I was introduced to this concept by an amazing artist a few years ago when the Hubs and I were traveling full time around the country. Annie and I immediately hit it off, and she told me that she and her husband, Craig, have lived their entire married lives following their creative flirts and let me tell you, their home was filled to the brim with their creative treasures! Following Your Flirts is a concept that I decided to carry with me from my visit with Annie and Craig, and I am so grateful for the one day we spent together. It was a lifetime to me.
Since Shayne is a computer programmer and works remotely, it doesn't matter where we hang our hat as long as we have reliable internet service. So, about a month before he turned 40, he declared to me that he wanted to pack up our apartment in Chattanooga, TN and hit the road for a year, living in cities that promoted great music. So, we did just that. We have a Subaru Outback, and we packed that sucker to the gills with our most important things...like my favorite morning coffee mug!
I have a small, small jeweler's bench that could sit on a TV tray and that, along with 2 plastic boxes filled with my other tools was all I took with me work-wise. It was crazy! But it was a blast, too! We rented short-term rentals that were all inclusive for up to 4 months at a time, and then we were on to the next destination.
Well, we decided to winter in Eugene, Oregon for four months, but the tiny, tiny house we rented didn't have enough room for me to work.
So, I found a great studio to rent at Clayspace and I bought a beater bike and biked to my studio for four months. It was heaven. I have always wanted to learn how to work with clay, and in addition to learning how to throw pots, I wanted to see if I could make some clay jewelry too.
|These have been coated with Ice Resin|
I saw a box in the office that was made from low-fire clay, and asked the studio manager about it. It was heavily textured, and stained, not glazed. I was obsessed about trying to make jewelry from it. So, I bought some low-fire clay, rolled it out and textured it with my jewelry tools. As you all know, I am passionate about oxidizing my metal, and decided to stain the clay and then wipe it off, in a similar fashion to using Liver of Sulphur. Well, the effects were just what I wanted, but the integrity of the pieces were not jewelry worthy in my opinion. So, I fired them and kept them...figuring that one day, something would come across my path that I could do with them.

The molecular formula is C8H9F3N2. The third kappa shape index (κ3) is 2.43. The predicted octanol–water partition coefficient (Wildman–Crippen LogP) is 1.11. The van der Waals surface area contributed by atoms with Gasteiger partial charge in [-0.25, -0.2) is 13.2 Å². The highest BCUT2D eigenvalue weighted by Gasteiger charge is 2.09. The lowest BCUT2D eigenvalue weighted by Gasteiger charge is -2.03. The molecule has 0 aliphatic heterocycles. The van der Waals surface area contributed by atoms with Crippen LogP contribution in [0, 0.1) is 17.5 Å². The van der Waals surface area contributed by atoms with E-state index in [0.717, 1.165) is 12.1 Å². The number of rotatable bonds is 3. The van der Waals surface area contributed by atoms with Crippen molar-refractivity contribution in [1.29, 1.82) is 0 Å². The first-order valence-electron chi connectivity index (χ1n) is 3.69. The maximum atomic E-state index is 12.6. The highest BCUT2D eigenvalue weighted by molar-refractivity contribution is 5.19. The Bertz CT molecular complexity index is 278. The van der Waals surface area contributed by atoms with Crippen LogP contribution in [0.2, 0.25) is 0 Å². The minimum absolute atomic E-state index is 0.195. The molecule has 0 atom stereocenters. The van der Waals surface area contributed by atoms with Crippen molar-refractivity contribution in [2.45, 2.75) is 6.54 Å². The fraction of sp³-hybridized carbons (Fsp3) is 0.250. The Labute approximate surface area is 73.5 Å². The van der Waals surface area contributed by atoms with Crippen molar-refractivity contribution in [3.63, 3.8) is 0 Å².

Last year, I was introduced to Ice Resin by my friend Diane Cook, and I bought 3 tubes of the stuff, and then promptly put them into a drawer and forgot all about them. But one of the joys of moving is finding treasures (like a gold opal ring I thought I had lost!) and luckily I found the resin on the same day I found my stash of low-fired clay jewelry. I had a peanut butter and chocolate moment! An answer to the low-fire clay jewelry question? Yes!
Excited, I hurriedly typed a quick note to Deryn Mentock on Facebook to see if she thought it would work to coat the clay with the resin. Her answer was to give it a try, as she didn't think it would react to the clay as long as it was fired.
So, I did. And it worked! Beautifully!
|The darker area cutting diagonally to the middle has been coated, but not the remaining. See the difference?|
Following Your Flirts is important, and even if you don't think your flirt will go anywhere, follow it anyway. With time, those flirts can turn into a full time romance...and before you know it, flirting with new creative and artistic methods of expression becomes a way of life! And what a life it can be!